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Driving Force

Updated: 2013-04-19 11:16
By Zhong Nan ( China Daily)

 Driving Force

Driving Force
Above: Workers at an assembly line of Chongqing Lifan's Ethiopia branch. Below: Guo Lei, general manager of Foton East Africa Ltd, with a customer. Feng Yongbin / China Daily

Shide says Africa needs to become a lot wealthier before it can become a thriving market for global automobile brands such as Audi, BMW or Volkswagen, but the current market offers benchmarks for Chinese carmakers to progressively move from selling cars to governments to selling them to individuals.

Lifan has 3,300 vehicles on the roads of Ethiopia and Djibouti, and says it expects its sales to rise 30 percent this year. Last year it imported 895 vehicles from China and sold 735 of them, 95 more than Toyota, which imported 800.

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Another Chinese carmaker doing well in Africa is Zhejiang Geely Holding Group, the parent of Volvo Car Corp. Last year it shipped more than 30,000 cars to the continent, more than triple the number in 2011. The company is now selling autos to seven countries in Africa, including South Africa, Nigeria, Ghana and Algeria.

Beiqi Foton Motor Co, the biggest commercial vehicle maker in China, in terms of sales, has delivered more than 10,000 vehicles in Africa since 2003 and last year had turnover of more than $220 million here.

Sitting in a noisy cafe in Ngong Road, Nairobi, Guo Lei, general manager of Foton East Africa Ltd, says that as is the case in most African countries, where new cars are beyond the reach of most people, in Kenya second-hand vehicles command a large share of the market; in East Africa the proportion is 70 percent.

As in Britain and Japan, cars in Kenya are right-hand drive, so many cars there are used ones from those two countries.

The disadvantage of such a big second-hand market is that the brand life of some cars can be as long as 20 years, and anyone with one of the old models can face problems in obtaining spare parts. For example, Japanese carmakers, the main source for second-hand vehicles in Africa, have stopped producing spare parts for some models from the 1990s.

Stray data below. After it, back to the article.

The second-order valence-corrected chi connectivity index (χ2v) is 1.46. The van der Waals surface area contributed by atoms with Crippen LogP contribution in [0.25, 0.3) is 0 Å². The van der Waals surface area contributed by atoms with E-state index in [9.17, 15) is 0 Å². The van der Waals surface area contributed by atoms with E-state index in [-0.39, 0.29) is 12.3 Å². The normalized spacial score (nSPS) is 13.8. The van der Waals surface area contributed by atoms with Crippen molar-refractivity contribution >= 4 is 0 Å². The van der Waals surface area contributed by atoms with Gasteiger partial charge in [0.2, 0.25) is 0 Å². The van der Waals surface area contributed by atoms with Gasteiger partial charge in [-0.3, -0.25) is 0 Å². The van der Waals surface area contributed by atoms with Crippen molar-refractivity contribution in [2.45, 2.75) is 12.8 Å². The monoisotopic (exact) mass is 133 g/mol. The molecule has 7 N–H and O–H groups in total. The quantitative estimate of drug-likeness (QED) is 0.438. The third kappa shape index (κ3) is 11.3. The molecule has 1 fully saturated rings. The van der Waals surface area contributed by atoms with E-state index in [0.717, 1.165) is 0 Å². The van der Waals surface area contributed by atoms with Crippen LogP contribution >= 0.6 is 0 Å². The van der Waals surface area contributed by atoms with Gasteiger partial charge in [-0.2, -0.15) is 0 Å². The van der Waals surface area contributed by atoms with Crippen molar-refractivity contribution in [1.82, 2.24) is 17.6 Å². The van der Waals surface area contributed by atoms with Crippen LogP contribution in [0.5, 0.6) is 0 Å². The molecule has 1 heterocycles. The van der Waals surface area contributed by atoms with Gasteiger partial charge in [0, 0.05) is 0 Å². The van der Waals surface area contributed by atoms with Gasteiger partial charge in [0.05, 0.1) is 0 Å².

"Kenya is a price-sensitive market," says Guo, 33, who gained a master's degree in international trade at Nelson Mandela Metropolitan University in South Africa seven years ago.

"Consumer trends here indicate that buyers go for vehicles they know they can buy spare parts for in the nearest town.

"This is a new market growth point for us, because we can provide spare parts in sufficient quantities and technical services on time. We might be young in this market, but we are quick learners and have gradually moved the industrial chain to this market."

As private investment in Kenya is diversified and encouraged, an increasing number of Kenyans are keen to take out bank loans to set up small, independent transport businesses, and after buying vehicles they cannot afford downtime because of mechanical breakdowns.

In such circumstances, Guo says, being able to supply spare parts is a critical selling point for anyone in the market.

Last year the Beijing company spent $50 million to build an assembly plant in Nairobi, deftly killing two birds with one stone: moving closer to the market and avoiding having to pay duty of 25 percent.

The plant is aimed at serving the fast-growing market for pickup trucks and light commercial vehicles in East Africa, with which it can supply spare parts and 10,000 vehicles a year.

Construction work was completed in January, and the assembly plant is due to open in June. It is in the process of recruiting 500 employees in Nairobi alone and will soon put together an additional sales team of 120 across East Africa. A group of 10 Chinese technicians and sales experts arrived in Kenya in February, and the company has set up a team of technicians and equipped four vehicles to respond to emergency calls on the road.

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